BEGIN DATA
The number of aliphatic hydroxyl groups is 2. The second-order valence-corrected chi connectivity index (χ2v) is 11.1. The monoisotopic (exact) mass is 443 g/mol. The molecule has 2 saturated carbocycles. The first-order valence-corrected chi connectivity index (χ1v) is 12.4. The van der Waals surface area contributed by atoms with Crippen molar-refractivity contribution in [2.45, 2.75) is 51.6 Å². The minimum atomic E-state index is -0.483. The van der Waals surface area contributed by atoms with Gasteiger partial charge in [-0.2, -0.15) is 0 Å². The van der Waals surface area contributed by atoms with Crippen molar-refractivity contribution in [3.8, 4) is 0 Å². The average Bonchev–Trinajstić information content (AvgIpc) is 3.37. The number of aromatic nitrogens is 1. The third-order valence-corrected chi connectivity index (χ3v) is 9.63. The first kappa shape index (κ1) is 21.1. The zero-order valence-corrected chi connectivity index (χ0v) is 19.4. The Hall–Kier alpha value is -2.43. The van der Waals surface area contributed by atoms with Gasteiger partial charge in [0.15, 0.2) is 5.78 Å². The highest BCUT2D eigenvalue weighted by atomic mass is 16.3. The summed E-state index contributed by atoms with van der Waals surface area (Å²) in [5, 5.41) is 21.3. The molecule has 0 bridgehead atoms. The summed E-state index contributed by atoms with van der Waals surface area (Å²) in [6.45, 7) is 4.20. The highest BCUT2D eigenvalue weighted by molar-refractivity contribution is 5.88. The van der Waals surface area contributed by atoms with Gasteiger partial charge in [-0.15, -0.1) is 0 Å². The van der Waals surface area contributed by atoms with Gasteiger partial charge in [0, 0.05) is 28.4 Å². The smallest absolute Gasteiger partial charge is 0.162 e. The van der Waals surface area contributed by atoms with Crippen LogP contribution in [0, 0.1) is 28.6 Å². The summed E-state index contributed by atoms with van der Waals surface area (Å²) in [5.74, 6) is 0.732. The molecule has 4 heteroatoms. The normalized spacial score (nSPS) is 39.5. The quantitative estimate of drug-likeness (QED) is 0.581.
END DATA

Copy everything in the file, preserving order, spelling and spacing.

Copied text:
The number of aliphatic hydroxyl groups is 2. The second-order valence-corrected chi connectivity index (χ2v) is 11.1. The monoisotopic (exact) mass is 443 g/mol. The molecule has 2 saturated carbocycles. The first-order valence-corrected chi connectivity index (χ1v) is 12.4. The van der Waals surface area contributed by atoms with Crippen molar-refractivity contribution in [2.45, 2.75) is 51.6 Å². The minimum atomic E-state index is -0.483. The van der Waals surface area contributed by atoms with Gasteiger partial charge in [-0.2, -0.15) is 0 Å². The van der Waals surface area contributed by atoms with Crippen molar-refractivity contribution in [3.8, 4) is 0 Å². The average Bonchev–Trinajstić information content (AvgIpc) is 3.37. The number of aromatic nitrogens is 1. The third-order valence-corrected chi connectivity index (χ3v) is 9.63. The first kappa shape index (κ1) is 21.1. The zero-order valence-corrected chi connectivity index (χ0v) is 19.4. The Hall–Kier alpha value is -2.43. The van der Waals surface area contributed by atoms with Gasteiger partial charge in [0.15, 0.2) is 5.78 Å². The highest BCUT2D eigenvalue weighted by atomic mass is 16.3. The summed E-state index contributed by atoms with van der Waals surface area (Å²) in [5, 5.41) is 21.3. The molecule has 0 bridgehead atoms. The summed E-state index contributed by atoms with van der Waals surface area (Å²) in [6.45, 7) is 4.20. The highest BCUT2D eigenvalue weighted by molar-refractivity contribution is 5.88. The van der Waals surface area contributed by atoms with Gasteiger partial charge in [-0.15, -0.1) is 0 Å². The van der Waals surface area contributed by atoms with Gasteiger partial charge in [0, 0.05) is 28.4 Å². The smallest absolute Gasteiger partial charge is 0.162 e. The van der Waals surface area contributed by atoms with Crippen LogP contribution in [0, 0.1) is 28.6 Å². The summed E-state index contributed by atoms with van der Waals surface area (Å²) in [5.74, 6) is 0.732. The molecule has 4 heteroatoms. The normalized spacial score (nSPS) is 39.5. The quantitative estimate of drug-likeness (QED) is 0.581.